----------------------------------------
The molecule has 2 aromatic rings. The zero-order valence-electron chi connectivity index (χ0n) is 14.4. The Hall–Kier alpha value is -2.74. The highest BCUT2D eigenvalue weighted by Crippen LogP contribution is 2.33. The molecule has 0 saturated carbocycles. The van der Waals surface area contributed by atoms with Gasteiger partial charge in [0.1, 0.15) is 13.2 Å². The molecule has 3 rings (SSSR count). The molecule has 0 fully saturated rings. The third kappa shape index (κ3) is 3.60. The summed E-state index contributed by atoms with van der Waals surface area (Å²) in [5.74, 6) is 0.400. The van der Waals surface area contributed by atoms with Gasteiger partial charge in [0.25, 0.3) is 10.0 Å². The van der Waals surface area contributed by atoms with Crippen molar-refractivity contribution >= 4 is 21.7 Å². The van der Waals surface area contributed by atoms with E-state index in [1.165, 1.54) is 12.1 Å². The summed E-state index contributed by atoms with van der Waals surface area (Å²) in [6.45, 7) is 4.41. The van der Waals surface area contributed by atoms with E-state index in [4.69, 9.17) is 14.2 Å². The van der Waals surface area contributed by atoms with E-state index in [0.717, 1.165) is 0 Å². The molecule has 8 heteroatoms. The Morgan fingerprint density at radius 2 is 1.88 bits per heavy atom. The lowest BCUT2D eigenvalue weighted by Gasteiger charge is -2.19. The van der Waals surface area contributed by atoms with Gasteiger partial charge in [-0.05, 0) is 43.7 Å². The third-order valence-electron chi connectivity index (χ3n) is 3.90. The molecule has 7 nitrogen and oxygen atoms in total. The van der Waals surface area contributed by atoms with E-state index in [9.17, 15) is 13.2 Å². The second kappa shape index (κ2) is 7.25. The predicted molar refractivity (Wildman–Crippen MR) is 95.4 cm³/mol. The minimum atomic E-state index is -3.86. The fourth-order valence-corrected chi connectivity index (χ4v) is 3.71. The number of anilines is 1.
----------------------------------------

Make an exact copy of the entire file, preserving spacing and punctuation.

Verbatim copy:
The molecule has 2 aromatic rings. The zero-order valence-electron chi connectivity index (χ0n) is 14.4. The Hall–Kier alpha value is -2.74. The highest BCUT2D eigenvalue weighted by Crippen LogP contribution is 2.33. The molecule has 0 saturated carbocycles. The van der Waals surface area contributed by atoms with Gasteiger partial charge in [0.1, 0.15) is 13.2 Å². The molecule has 3 rings (SSSR count). The molecule has 0 fully saturated rings. The third kappa shape index (κ3) is 3.60. The summed E-state index contributed by atoms with van der Waals surface area (Å²) in [5.74, 6) is 0.400. The van der Waals surface area contributed by atoms with Gasteiger partial charge in [0.25, 0.3) is 10.0 Å². The van der Waals surface area contributed by atoms with Crippen molar-refractivity contribution >= 4 is 21.7 Å². The van der Waals surface area contributed by atoms with E-state index in [1.165, 1.54) is 12.1 Å². The summed E-state index contributed by atoms with van der Waals surface area (Å²) in [6.45, 7) is 4.41. The van der Waals surface area contributed by atoms with E-state index in [4.69, 9.17) is 14.2 Å². The van der Waals surface area contributed by atoms with E-state index in [0.717, 1.165) is 0 Å². The molecule has 8 heteroatoms. The Morgan fingerprint density at radius 2 is 1.88 bits per heavy atom. The lowest BCUT2D eigenvalue weighted by Gasteiger charge is -2.19. The van der Waals surface area contributed by atoms with Gasteiger partial charge in [-0.05, 0) is 43.7 Å². The third-order valence-electron chi connectivity index (χ3n) is 3.90. The molecule has 7 nitrogen and oxygen atoms in total. The van der Waals surface area contributed by atoms with E-state index in [9.17, 15) is 13.2 Å². The second kappa shape index (κ2) is 7.25. The predicted molar refractivity (Wildman–Crippen MR) is 95.4 cm³/mol. The minimum atomic E-state index is -3.86. The fourth-order valence-corrected chi connectivity index (χ4v) is 3.71. The number of anilines is 1.